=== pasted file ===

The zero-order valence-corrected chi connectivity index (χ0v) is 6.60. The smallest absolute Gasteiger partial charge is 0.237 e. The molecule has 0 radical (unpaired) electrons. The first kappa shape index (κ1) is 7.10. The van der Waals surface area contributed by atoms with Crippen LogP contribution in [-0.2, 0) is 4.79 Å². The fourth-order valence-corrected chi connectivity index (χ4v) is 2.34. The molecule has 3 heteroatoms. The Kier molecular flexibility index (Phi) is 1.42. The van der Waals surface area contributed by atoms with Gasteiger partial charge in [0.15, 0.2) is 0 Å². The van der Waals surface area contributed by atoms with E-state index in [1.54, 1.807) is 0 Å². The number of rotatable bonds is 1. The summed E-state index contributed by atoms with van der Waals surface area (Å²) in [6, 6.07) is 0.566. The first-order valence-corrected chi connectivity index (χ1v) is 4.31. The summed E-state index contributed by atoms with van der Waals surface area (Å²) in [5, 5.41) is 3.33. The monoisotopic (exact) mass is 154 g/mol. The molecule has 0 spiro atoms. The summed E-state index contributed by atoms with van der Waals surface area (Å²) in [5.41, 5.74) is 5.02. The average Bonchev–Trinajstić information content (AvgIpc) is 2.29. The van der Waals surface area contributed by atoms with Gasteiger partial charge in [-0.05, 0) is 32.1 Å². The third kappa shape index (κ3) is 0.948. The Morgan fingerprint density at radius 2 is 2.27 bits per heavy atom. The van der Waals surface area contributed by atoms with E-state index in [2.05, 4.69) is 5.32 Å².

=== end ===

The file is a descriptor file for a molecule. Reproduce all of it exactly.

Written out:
The zero-order valence-corrected chi connectivity index (χ0v) is 6.60. The smallest absolute Gasteiger partial charge is 0.237 e. The molecule has 0 radical (unpaired) electrons. The first kappa shape index (κ1) is 7.10. The van der Waals surface area contributed by atoms with Crippen LogP contribution in [-0.2, 0) is 4.79 Å². The fourth-order valence-corrected chi connectivity index (χ4v) is 2.34. The molecule has 3 heteroatoms. The Kier molecular flexibility index (Phi) is 1.42. The van der Waals surface area contributed by atoms with Gasteiger partial charge in [0.15, 0.2) is 0 Å². The van der Waals surface area contributed by atoms with E-state index in [1.54, 1.807) is 0 Å². The number of rotatable bonds is 1. The summed E-state index contributed by atoms with van der Waals surface area (Å²) in [6, 6.07) is 0.566. The first-order valence-corrected chi connectivity index (χ1v) is 4.31. The summed E-state index contributed by atoms with van der Waals surface area (Å²) in [5, 5.41) is 3.33. The monoisotopic (exact) mass is 154 g/mol. The molecule has 0 spiro atoms. The summed E-state index contributed by atoms with van der Waals surface area (Å²) in [5.41, 5.74) is 5.02. The average Bonchev–Trinajstić information content (AvgIpc) is 2.29. The van der Waals surface area contributed by atoms with Gasteiger partial charge in [-0.05, 0) is 32.1 Å². The third kappa shape index (κ3) is 0.948. The Morgan fingerprint density at radius 2 is 2.27 bits per heavy atom. The van der Waals surface area contributed by atoms with E-state index in [2.05, 4.69) is 5.32 Å².